Whistling Past the Oil Field

World energy demand is skyrocketing. Supplies are running out. Official response: not to worry.

The International Energy Agency (IEA) says the world is going to need one-third more energy, primarily from oil and coal, by 2035, as demand from China, India and the Middle East continues its dramatic growth. Most objective students of the world’s fossil fuels do not believe that the sources of that energy exist.

In its annual report titled World Energy Outlook, the IEA said “It is hard to overstate the growing importance of China in global energy markets.” The country passed the United States last year as the world’s largest energy user. and consumerism among the country’s billions has just got underway — the IEA says its energy needs will rise by 75 per cent in 25 years.

If the report in the New York Times is complete, the IEA has little to say about the propects for meeting this astonishing new demand level, beyond a tip of the hat to the need for renewable energy resources and the likelihood of increased oil prices. Nowhere, apparently, does it use the world “catastrophic,” or “apocalyptic.”

The agency’s sunny public optimism, its faith the somehow the world will find energy sources to maintain its spendthrift ways, has been maintained despite raging internal battles among senior staff, some of whom have spoken off the record about the sugar coating the agency is applying to its studies. According to one of the leakers, quoted in the Guardian of London, “there are fears that panic could spread on the financial markets if the figures were brought down further. And the Americans fear the end of oil supremacy because it would threaten their power over access to oil resources.”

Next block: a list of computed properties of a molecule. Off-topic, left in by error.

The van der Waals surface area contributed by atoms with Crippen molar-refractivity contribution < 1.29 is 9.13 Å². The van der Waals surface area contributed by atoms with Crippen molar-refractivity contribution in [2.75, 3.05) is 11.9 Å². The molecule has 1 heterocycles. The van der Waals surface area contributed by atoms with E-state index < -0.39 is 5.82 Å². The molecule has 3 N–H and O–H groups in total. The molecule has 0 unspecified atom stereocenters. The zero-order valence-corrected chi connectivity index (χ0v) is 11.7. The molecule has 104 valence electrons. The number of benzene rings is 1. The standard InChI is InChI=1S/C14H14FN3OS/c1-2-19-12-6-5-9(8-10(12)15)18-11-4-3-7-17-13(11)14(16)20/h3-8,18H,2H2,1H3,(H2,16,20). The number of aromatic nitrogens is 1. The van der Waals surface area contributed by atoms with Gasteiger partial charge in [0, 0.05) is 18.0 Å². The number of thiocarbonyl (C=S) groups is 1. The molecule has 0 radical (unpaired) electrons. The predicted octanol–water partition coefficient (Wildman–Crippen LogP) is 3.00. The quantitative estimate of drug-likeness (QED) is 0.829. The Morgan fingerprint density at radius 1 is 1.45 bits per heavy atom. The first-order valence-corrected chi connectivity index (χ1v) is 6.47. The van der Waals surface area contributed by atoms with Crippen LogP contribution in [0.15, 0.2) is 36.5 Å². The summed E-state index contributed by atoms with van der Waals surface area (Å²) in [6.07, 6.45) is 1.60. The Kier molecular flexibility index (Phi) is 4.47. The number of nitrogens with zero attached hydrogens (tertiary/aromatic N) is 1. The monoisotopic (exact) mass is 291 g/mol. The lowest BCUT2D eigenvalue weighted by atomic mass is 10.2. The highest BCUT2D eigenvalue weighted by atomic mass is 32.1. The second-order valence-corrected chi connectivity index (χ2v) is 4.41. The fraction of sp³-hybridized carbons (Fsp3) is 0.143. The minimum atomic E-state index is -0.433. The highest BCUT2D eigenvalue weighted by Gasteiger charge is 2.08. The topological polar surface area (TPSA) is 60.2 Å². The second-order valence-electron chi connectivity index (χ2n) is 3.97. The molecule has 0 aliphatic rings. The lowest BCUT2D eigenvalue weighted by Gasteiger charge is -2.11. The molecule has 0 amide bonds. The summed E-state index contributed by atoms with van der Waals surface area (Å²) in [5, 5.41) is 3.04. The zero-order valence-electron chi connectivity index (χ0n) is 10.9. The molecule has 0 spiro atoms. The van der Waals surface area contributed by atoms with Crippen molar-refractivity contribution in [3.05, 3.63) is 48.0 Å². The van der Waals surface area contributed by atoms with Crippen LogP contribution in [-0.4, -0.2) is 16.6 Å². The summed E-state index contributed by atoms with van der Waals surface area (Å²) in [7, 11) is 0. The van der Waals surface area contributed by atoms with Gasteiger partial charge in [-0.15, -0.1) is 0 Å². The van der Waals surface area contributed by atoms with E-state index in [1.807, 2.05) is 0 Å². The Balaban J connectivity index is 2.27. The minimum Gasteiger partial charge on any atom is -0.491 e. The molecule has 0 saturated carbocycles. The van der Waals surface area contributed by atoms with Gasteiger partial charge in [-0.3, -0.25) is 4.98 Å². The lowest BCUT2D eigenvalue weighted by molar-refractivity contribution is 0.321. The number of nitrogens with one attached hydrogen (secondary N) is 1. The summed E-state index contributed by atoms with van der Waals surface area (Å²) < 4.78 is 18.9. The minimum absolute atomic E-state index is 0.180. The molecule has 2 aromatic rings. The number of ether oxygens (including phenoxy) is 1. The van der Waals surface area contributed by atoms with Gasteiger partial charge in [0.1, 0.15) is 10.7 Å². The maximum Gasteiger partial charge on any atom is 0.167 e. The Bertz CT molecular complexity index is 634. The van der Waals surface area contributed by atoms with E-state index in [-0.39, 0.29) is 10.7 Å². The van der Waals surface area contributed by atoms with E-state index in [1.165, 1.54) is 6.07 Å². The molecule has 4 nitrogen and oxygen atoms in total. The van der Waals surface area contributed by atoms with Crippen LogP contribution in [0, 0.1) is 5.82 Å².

Elsewhere, in the same time frame, equally ignored by the lamestream media (thank you, Sarah Palin) consider the following events:

  • A think tank working for the German military has warned that peak oil — the point of maximum possible world oil production, followed by irreversible decline — is imminent, or has already happened. Among the effects to be expected: serious political and economic crises world wide along with “total collapse of the markets.” (By the way, the U S military has produced a number of similar reports in past years. For details consulkt Congressman Rosco Bartlett of Maryland, the only voice in the U S Congress warning of the immoveable iceberg in the path of our unsinkable ship.)
  • The British government has been studying the implications of peak oil, and whiule publicly branding concerns voiced about its effectrs as “alarmist,” has become so alarmed by what it has found that it has classified its findings. According to the Guardian, ministers are frantically canvassing scientists and industry experts with questions about what they should be doing to prepare. Make that should have been doing.
  • Last month the parliament of New Zealand released a report titled The Next Oil Shock? that said in part: “Low-cost reserves of oil are being rapidly exhausted, forcing oil companies to turn to more expensive sources of oil. This replacement of low-cost sources of oil with higher-costs sources is driving the price of oil higher” and that “there is a risk that the world economy may be at the start of a cycle of supply crunches leading to price spikes and recessions, followed by recoveries leading to supply crunches”.

Translation: the words “catastrophic” and “apocalyptic” are appropriate.

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